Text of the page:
Figure-hugging outfit ‘too sexy’ for work



I've just been summoned to the boss's office for an urgent meeting.

My brain's performing an audit of offences that could have landed me here (falling asleep at my desk last week? Not replacing the can of Coke I took from the fridge?), when he closes the door behind me.

"We need to talk about how you're dressed," he begins, taking a seat in his reclining desk chair.

"We'd prefer if you didn't wear skirts or anything figure-hugging. It's distracting the boys from their work," he continues, running his eyes down my body disapprovingly.

I nod back in silent astonishment, feeling the tears prickle at my eyes.

This is my first adult job out of uni - teaching English, at an all-boys high school. Though suddenly I feel less like one of the staff, and more like one of the students.

This is also my first real introduction to being sexualised against my will. It will not be my last.

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When 24-year-old Texan, Emily Clow, went viral recently after having a bikini pic from her Instagram shamed by the company she applied to for an internship, I couldn't help but think back to that day in my boss's office.

The implied message in Clow's prospective employer "outing" her for daring to wear a bathing suit online, was that it somehow indicated a moral flaw, and was therefore worthy of public crucifixion.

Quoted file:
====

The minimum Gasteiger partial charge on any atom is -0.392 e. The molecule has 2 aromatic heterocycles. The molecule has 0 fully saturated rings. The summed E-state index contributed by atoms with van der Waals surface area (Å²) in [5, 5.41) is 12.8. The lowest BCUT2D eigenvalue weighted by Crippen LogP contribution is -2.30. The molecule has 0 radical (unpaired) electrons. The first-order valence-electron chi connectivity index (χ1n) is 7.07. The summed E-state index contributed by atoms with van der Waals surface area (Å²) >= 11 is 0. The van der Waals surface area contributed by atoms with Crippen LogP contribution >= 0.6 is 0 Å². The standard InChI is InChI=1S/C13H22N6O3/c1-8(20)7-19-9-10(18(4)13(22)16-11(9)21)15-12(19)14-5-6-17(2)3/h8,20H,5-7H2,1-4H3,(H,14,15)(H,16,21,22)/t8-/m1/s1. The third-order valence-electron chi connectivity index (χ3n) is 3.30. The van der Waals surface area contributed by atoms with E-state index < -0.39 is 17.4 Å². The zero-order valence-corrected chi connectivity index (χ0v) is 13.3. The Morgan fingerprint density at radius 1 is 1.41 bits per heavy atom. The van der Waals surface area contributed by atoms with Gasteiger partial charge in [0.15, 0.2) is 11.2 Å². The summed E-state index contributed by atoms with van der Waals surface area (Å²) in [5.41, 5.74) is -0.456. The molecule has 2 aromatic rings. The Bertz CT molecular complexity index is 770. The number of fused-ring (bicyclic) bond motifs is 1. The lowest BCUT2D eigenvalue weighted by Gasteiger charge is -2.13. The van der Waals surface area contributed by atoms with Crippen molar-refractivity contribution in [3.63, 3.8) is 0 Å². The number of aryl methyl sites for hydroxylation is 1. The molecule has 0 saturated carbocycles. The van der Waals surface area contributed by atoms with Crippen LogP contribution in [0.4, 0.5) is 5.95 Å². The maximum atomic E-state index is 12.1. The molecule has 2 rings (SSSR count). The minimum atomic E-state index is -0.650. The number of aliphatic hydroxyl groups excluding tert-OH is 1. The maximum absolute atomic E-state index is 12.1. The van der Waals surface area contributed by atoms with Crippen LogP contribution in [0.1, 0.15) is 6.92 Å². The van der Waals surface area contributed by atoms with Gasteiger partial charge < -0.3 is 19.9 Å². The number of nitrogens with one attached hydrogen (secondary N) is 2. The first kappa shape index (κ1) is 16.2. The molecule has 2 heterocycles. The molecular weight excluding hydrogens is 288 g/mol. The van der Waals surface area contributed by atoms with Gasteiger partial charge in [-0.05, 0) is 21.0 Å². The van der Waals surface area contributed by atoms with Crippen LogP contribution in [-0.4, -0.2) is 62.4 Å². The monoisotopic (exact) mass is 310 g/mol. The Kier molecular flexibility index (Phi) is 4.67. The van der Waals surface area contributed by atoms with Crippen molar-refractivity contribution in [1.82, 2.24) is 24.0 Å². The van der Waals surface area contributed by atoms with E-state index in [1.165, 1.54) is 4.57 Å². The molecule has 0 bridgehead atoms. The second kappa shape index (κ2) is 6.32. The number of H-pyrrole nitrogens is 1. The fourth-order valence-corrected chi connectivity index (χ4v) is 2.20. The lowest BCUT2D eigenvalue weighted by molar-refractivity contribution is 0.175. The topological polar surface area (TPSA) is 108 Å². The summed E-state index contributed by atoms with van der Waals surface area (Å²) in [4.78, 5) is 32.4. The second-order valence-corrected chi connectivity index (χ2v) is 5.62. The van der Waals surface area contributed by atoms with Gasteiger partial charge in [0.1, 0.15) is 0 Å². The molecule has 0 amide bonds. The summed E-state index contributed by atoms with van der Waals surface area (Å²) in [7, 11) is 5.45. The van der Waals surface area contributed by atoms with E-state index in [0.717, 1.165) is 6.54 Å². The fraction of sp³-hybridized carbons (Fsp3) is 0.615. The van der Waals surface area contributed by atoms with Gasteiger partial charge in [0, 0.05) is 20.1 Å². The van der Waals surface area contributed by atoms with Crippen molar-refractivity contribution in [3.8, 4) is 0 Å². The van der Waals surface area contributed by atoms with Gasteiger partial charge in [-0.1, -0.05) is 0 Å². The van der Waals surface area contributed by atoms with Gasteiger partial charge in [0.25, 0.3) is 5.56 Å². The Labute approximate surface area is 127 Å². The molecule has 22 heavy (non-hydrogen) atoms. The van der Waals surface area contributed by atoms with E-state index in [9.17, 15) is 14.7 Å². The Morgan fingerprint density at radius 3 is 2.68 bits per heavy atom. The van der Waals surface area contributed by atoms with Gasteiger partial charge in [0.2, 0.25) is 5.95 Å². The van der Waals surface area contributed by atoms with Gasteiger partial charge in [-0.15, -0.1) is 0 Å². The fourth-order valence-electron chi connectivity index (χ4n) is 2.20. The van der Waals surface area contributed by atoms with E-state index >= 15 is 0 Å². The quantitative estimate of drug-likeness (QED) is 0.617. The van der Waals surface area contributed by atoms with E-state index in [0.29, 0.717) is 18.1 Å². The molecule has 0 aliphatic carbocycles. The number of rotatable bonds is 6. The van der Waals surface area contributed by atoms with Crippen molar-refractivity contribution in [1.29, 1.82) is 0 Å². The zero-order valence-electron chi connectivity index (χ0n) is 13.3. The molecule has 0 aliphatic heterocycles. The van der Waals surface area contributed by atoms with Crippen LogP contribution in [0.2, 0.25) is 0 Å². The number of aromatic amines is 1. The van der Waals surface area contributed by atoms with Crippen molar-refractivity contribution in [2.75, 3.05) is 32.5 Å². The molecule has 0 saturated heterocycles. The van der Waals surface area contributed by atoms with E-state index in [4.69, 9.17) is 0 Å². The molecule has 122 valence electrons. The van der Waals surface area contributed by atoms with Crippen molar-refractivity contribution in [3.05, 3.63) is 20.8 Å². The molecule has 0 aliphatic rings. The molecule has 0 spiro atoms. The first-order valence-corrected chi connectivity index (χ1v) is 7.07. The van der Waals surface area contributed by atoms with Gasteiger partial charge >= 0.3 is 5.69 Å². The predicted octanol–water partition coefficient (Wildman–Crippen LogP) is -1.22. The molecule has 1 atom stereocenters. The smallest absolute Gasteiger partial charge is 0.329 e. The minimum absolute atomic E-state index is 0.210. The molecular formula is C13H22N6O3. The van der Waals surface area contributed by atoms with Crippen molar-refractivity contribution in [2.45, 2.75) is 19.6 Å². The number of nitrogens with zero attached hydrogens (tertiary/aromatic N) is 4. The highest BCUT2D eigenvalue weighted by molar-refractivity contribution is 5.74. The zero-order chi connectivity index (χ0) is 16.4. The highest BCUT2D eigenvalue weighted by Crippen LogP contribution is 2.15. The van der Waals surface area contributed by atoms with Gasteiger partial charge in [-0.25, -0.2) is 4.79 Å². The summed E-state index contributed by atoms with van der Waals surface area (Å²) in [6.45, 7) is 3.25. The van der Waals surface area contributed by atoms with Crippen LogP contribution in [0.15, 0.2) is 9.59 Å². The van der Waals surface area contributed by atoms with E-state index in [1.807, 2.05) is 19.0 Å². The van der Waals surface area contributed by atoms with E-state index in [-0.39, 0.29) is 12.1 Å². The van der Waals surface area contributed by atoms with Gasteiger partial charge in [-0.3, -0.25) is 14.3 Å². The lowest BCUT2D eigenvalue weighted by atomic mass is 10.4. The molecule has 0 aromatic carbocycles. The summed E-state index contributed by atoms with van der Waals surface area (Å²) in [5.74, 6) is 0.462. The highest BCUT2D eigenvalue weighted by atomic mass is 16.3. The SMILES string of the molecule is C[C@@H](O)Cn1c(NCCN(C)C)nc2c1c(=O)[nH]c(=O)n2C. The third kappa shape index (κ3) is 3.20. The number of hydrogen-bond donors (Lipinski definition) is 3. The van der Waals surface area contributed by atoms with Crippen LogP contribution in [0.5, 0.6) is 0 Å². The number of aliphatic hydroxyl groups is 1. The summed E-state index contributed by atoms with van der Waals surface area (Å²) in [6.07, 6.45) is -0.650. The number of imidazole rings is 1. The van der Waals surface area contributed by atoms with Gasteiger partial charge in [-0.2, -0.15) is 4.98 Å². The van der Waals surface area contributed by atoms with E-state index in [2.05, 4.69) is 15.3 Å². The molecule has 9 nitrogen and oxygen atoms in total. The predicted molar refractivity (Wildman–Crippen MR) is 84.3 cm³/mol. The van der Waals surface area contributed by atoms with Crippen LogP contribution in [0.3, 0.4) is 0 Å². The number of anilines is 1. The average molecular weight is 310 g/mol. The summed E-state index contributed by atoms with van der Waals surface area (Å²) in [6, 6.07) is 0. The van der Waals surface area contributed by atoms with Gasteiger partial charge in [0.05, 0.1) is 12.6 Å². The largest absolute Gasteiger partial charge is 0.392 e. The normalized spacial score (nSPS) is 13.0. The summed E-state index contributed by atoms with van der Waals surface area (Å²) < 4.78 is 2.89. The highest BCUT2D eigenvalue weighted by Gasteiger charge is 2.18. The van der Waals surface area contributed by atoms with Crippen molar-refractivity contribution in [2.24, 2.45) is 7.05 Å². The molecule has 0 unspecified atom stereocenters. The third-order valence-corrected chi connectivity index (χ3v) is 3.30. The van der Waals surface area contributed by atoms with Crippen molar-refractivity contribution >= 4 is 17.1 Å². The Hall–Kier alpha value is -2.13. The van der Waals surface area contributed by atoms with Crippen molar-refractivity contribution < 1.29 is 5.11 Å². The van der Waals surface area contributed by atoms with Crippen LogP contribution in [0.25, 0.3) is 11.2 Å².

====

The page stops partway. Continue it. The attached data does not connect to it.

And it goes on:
Every woman has a catalogue of stories like Clow's. Unwanted sexual attention is sewn so deeply into our psyche, most of us have resigned to accepting it as a kind of constant white noise.

Evidently, we have a hard time separating a woman's physical appearance from more abstract qualities, like her moral character and intellect.

In a new study published in PLOS One, researchers presented participants with photos of women in different outfits, ranging from conservative to revealing. Respondents were then asked to rank each woman's openness to casual sex, along with her perceived morality and mental capabilities, based off the images.

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Emily Clow was horrified when a company called her out for having a bikini photo on her social media channels.
Emily Clow was horrified when a company called her out for having a bikini photo on her social media channels.

Strikingly, both male and female respondents judged women who were dressed in low-cut tops or fitted clothing as being more open to casual sex, and saw them as being less ethical and mentally capable. But perhaps most startlingly, participants expressed less discomfort with scenarios involving sexual harassment if the women were dressed this way.

The subtext here, much like the one I got at age 21, is that the onus is on women to stave off male attention.

As someone who enjoys wearing sexy clothing and posts the odd lingerie shot to Instagram, I'm often informed I should expect to be sexualised. That, if I've got a problem with not being taken seriously as a writer, perhaps I should cover up. It's almost inconceivable I could wear whatever I want, and still garner respect. You know, like men do.